There’s street art all over Denver, from the murals hidden under bridges to the sculptures in the alleys along the 16th Street Mall. But there’s only one neighborhood that’s famous for its street art: River North, also known as RiNo.
Walking to RiNo from downtown is a pretty reasonable 20 minutes or so. The main street in the area is Larimer Street, northeast of Broadway if you’re approaching from downtown.
Like many rapidly gentrifying neighborhoods it’s a mix of all types of restaurants and bars, brand new condos, and small older homes. What makes the neighborhood unique though is a block or two away from the busy Larimer corridor are several mid-sized beer and cider brewing companies.
Many of the larger murals in RiNo are commissioned pieces painted as part of a yearly festival called CRUSH. Still others were commissioned by the city to spruce up abandoned storefronts. And then of course are those back alley murals that may not technically speaking be entirely legal.
The artists behind the murals in RiNo are everyone from local art school students to internationally recognized artists. I suspect even the most amateur street art enthusiast can spot the mural in this blog post by Shepard Fairey.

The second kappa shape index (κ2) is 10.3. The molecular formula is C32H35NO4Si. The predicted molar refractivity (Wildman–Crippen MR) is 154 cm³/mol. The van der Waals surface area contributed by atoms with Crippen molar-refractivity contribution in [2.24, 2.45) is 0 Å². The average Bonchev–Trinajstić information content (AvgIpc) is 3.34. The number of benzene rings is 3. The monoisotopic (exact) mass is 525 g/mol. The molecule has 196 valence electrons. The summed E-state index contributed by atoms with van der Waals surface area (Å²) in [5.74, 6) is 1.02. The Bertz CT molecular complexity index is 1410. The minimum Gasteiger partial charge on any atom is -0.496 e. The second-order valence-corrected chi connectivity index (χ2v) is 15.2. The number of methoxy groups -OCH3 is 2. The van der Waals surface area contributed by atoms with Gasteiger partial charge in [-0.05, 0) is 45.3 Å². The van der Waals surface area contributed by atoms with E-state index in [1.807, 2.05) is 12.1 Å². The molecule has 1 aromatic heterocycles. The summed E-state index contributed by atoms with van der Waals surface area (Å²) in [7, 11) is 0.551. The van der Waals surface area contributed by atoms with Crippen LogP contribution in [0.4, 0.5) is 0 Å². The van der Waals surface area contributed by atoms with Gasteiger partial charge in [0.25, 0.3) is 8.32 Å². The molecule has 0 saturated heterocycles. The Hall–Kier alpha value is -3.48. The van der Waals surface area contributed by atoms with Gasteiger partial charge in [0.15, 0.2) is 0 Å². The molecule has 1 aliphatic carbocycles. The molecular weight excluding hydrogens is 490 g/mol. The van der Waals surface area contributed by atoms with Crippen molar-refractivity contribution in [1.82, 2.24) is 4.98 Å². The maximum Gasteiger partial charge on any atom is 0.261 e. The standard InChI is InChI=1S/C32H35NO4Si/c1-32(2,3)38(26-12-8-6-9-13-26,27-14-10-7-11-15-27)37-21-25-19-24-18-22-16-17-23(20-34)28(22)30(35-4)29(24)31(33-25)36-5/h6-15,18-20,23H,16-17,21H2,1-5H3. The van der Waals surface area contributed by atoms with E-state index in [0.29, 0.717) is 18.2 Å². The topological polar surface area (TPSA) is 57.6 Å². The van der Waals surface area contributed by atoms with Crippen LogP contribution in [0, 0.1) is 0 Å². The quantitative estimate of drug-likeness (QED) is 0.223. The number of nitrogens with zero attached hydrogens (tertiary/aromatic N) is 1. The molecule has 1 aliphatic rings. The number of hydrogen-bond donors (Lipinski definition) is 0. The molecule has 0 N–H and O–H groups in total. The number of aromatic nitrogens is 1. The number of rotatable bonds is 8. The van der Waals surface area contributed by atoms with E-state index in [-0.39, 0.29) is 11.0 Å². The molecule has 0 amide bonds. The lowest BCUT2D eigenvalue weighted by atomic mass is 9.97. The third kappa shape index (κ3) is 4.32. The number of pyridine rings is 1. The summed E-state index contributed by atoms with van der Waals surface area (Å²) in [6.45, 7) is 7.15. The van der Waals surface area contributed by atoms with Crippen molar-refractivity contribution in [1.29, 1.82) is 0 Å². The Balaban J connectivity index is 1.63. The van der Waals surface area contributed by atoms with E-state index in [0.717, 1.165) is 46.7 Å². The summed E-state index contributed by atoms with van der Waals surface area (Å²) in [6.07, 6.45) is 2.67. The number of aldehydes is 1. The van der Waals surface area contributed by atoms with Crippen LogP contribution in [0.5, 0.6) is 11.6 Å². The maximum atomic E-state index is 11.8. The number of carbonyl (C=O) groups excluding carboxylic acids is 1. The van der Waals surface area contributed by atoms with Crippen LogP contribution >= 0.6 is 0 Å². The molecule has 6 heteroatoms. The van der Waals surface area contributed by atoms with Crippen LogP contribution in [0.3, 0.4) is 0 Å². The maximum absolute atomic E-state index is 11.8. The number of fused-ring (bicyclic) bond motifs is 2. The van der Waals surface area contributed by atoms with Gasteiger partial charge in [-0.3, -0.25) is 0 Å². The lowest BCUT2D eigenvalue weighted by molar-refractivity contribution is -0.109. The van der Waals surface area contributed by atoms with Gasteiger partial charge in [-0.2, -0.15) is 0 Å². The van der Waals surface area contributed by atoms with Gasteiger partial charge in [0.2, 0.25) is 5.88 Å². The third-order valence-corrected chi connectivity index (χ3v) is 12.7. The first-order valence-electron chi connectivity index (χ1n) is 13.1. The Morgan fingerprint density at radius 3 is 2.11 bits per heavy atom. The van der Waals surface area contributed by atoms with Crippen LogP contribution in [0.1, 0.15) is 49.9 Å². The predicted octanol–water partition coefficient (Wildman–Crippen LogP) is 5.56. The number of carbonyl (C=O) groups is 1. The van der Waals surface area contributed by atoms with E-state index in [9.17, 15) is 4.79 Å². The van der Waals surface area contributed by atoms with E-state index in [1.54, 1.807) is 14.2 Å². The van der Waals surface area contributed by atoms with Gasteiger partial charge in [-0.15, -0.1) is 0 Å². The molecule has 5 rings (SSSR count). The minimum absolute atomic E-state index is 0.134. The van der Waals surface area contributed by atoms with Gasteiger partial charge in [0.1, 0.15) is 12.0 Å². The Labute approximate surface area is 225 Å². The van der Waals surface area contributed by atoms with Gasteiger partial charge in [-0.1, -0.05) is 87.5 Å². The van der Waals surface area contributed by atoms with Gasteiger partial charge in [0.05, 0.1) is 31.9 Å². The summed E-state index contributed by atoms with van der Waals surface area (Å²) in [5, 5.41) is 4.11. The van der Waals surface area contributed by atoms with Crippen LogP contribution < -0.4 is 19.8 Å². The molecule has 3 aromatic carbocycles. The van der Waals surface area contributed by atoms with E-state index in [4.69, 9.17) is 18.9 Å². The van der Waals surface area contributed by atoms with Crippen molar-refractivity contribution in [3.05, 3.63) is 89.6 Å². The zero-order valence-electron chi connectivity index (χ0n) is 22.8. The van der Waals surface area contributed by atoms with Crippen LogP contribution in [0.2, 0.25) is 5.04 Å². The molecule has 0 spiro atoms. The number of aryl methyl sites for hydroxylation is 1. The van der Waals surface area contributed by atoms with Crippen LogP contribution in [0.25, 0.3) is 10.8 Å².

Aside from the above galleries, I wanted to point out a few of the more unique murals I spotted in RiNo.
Local artist Jeremy Burns took a blank wall with “fins” protruding from it and turned a single wall into two murals. Depending on which way you approach the wall you’ll either see a cartoonish boy or girl figure. From head on across the street it doesn’t look like anything at all!
What strikes me about this painting is how hyper-realistic the two girls’ faces look, and yet it’s spray painted on an uneven brick wall. There’s some serious skill at work here.
I regret that I couldn’t find any signature on this one. I assume it’s signed one way or another, but there were cars parked too close for me to make anything out.
On the more whimsical side there are tiny paintings of construction workers all over RiNo. These are from street artist Jaune who came all the way from Belgium.
The tiny construction workers find themselves in various situations, such as descending from a window in the above photo to climbing on gas meters.
Lastly is this corner mural from a local street artist known as Gamma. It depicts a black woman with some kind of skin condition; perhaps vitiligo. From the opposite corner it seems she’s staring at you.
Getting closer a few more things pop out, especially the details on her eyes and lips that seem impossibly intricate for a spray paint mural.
And then there’s her skin condition, which is a map of the world.
My recommendation: If you’re into street art there’s plenty to see all over Denver, but if you want to see the most world class works head over to RiNo. Of course there’s no guarantee you’ll see any of the works I’ve photographed on your visit as they change all the time due to the ephemeral nature of street art.